“What if there is no secret?
And all this is but the vain delirium of my sick spirit?”

Giselle Allen (Lisa), Felicity Palmer (The Countess) and Nicholas Palleson (Yeletsky) © Donald Cooper
Giselle Allen (Lisa), Felicity Palmer (The Countess) and Nicholas Palleson (Yeletsky)
© Donald Cooper
Herman’s lines as he steals into the Countess’ bedroom give David Alden his trump card in his ENO staging of The Queen of Spades. It’s all a dream, allowing Alden to stage Tchaikovsky’s opera as the delirious ramblings of a man imprisoned in his own mind. Hallucinatory Herman lies on his asylum bed. Hands on the clock never budge. How much of what happens is real? Pushkin’s supernatural tale of obsession (Pikovaya dama ) becomes a tired assemblage of Alden tropes, but is stylishly delivered.

Alden appears to transport the drama from Imperial Russia to the 1960s – Gregory Dahl’s lounge lizard Tomsky is a dead ringer for Le Président in Wim Wenders’ Stella Artois Cidre adverts and Pauline’s friends are clad in flower power dresses. However, Herman and Lisa appear from an earlier era and the frock-coated footman wears shades. But hey, it’s all a dream, so it doesn’t have to make sense, right? Narrative is disjointed and dislocated. It’s a cop out.

Gideon Davey’s designs – a precarious pile of chairs, fading décor, sword-bearing angels – look bargain basement. Much of the action is scaled down to a window taking up about 20% of the stage picture; a portal into Herman’s mind perhaps, but one which deliberately avoids any scenic splendour. The ball in Scene 3 becomes a fetishist ‘plush party’ with many of the chorus dressed in furry animal costumes. The atmosphere of the gambling club in the final scene is intimidatory, decks of cards flicked into the air nonchalantly as the vampish Pauline (Catherine Young) is subjected to ritual abuse. Herman shoots himself atop the heap of chairs.

Giselle Allen (Lisa) and Chorus © Donald Cooper
Giselle Allen (Lisa) and Chorus
© Donald Cooper

Alden draws some strongly dramatic performances from his singers, though their vocal qualities are mixed. Peter Hoare made an heroic attempt at Herman, his tormented character larger than life. However, the role requires a tenor with a good deal more heft than Hoare can offer. Giselle Allen also seemed over-parted by the role of Lisa and there was zero spark between the two leads. It could be argued that Herman uses Lisa to pursue his obsession with the Countess’ secret of the ‘three cards’, but at some point, you have to believe Lisa falls in love with him.

Peter Hoare (Hermann) and Felicity Palmer (The Countess) © Donald Cooper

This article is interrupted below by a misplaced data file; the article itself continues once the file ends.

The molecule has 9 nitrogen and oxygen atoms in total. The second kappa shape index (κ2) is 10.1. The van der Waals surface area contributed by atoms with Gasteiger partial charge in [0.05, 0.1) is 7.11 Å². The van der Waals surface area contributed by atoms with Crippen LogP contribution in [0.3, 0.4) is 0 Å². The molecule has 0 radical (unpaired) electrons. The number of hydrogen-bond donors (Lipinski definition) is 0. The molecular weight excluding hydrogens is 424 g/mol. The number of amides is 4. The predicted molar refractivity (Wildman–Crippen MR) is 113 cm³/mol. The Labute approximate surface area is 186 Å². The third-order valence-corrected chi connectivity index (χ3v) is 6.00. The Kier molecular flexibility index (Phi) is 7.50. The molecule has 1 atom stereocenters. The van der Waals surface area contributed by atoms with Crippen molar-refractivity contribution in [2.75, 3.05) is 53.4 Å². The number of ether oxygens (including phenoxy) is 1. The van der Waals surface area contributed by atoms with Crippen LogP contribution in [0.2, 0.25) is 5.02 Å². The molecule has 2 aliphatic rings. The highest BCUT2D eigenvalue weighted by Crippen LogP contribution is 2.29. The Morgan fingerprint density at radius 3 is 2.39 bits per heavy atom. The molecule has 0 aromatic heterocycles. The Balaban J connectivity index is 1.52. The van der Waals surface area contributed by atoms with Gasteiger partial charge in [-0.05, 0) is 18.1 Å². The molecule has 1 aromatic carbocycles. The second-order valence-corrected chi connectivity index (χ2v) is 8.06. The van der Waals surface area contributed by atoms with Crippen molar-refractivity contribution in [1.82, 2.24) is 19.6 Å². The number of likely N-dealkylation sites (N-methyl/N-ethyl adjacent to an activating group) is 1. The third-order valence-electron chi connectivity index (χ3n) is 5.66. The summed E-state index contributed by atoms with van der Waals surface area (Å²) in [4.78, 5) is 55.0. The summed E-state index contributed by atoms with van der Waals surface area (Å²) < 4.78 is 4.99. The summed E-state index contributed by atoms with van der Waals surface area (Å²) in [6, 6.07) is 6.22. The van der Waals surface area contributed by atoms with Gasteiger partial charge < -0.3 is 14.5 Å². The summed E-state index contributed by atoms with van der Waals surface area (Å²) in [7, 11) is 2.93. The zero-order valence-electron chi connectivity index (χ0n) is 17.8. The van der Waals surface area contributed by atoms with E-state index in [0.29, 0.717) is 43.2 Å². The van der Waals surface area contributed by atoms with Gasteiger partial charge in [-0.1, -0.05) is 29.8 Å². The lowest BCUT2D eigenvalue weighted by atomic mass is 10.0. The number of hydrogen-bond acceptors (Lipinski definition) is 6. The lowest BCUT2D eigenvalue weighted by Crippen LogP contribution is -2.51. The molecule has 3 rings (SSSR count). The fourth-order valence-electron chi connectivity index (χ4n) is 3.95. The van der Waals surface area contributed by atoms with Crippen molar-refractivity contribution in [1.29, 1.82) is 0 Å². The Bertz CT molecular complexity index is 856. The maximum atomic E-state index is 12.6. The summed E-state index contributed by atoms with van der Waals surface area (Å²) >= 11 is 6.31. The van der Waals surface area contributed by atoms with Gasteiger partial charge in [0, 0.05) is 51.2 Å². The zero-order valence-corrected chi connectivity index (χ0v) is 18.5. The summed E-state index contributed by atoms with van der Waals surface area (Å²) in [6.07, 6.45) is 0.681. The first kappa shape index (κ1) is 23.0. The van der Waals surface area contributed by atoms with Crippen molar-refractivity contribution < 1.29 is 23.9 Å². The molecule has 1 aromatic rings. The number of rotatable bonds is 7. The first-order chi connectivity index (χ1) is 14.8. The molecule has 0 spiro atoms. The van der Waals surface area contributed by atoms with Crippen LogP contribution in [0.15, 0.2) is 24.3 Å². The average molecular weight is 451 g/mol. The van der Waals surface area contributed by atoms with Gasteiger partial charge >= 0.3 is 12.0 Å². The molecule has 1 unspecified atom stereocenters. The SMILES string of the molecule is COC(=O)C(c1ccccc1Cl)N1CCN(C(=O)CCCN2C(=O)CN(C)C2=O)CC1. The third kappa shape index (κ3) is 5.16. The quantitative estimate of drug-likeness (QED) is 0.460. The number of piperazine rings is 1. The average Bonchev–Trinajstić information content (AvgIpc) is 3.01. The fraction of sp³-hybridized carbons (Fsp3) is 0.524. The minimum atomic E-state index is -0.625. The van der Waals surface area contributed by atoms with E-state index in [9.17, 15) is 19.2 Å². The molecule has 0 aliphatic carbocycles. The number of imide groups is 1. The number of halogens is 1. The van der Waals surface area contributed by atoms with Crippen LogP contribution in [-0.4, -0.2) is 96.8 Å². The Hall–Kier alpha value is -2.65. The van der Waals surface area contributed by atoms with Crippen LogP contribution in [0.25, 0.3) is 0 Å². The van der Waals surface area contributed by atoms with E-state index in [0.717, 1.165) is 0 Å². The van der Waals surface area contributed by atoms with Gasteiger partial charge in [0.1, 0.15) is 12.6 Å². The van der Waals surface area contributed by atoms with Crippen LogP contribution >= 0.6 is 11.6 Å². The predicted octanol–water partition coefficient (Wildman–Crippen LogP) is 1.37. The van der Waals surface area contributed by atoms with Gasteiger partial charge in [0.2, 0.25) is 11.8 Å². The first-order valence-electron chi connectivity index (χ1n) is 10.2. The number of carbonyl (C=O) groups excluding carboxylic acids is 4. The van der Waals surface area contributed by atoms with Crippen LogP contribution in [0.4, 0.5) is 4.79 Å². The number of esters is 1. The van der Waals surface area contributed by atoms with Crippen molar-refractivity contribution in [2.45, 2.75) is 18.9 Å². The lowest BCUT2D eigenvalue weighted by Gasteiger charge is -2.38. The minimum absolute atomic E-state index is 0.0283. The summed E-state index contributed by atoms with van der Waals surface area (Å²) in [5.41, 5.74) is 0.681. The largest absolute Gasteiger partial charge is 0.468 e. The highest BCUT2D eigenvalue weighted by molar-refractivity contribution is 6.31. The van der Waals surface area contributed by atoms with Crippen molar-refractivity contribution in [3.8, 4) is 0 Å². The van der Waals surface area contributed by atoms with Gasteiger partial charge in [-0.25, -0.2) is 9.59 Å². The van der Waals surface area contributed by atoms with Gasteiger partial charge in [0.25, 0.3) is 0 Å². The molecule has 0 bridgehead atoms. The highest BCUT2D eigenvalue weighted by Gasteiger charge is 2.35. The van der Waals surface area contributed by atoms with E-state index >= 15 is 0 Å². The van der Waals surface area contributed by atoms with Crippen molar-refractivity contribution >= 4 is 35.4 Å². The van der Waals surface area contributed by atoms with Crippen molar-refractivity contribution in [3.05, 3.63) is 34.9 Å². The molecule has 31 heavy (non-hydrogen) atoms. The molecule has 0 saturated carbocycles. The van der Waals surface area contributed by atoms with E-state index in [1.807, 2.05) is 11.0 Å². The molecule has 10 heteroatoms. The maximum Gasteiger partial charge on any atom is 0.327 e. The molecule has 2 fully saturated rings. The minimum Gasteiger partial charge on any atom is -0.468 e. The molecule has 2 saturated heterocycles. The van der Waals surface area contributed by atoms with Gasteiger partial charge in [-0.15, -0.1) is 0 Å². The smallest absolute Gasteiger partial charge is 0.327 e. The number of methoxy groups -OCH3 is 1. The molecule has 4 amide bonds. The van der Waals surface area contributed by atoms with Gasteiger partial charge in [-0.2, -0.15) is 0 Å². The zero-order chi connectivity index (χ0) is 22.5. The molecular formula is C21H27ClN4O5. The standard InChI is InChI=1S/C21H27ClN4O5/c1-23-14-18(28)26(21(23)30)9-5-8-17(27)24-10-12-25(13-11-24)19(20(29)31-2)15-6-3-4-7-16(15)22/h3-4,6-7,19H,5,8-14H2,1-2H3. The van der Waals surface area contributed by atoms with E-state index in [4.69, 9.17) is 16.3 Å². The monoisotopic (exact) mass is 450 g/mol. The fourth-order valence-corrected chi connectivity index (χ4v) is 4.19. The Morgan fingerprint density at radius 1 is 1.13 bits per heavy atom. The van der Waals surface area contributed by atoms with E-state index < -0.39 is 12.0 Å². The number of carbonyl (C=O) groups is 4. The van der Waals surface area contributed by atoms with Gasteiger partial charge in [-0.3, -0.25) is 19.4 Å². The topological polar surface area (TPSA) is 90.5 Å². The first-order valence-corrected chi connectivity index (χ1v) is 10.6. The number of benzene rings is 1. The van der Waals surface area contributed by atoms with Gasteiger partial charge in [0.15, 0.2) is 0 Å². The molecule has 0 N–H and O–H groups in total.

Peter Hoare (Hermann) and Felicity Palmer (The Countess)
© Donald Cooper
Towering over the whole cast was Dame Felicity Palmer’s Countess. Her mere presence was enough to electrify the Coliseum and her haughty demeanour and powerful voice immediately established her character. The long scene in her bedroom was riveting, mesmerising the auditorium in her delivery of the aria "Je crains de lui parler la nuit" from Grétry's opera Richard Coeur de Lion that Tchaikovsky inserted into his score. The chilling confrontation with Herman, that results in the Countess literally frightened to death without having revealed the winning formula, was gripping.

A pair of Amercian baritones stole the other vocal honours. Gregory Dahl delivered Tomsky’s account of the legend of the ‘three cards’ with urgency, while Nicholas Palleson impressed as Prince Yeletsky, a ‘bit part’ but one which contains the score’s outstanding aria, where he expresses his love for Lisa. Palleson’s eloquence and long arching phrases were a joy to hear.

This production is Edward Gardner’s last hurrah before he leaves the post of Music Director and the enthusiastic cheers he garnered at the curtain call were well deserved. Gardner has transformed the ENO band into one of London’s finest orchestras, immediately apparent from the dark, passionate reading of the prelude. Weighty strings, plangent woodwinds and fateful stabs from the brass plunged us into Tchaikovsky’s turbulent musical world. Gardner must also be loath to say farewell to such an extraordinary chorus that, night after night, packs a terrific punch with its sound, fully committed to whatever the director’s demands. Even if Alden’s muddled clichés failed to convince all the time, Gardner steered us through a thrilling musical account of Tchaikovsky’s terrific opera.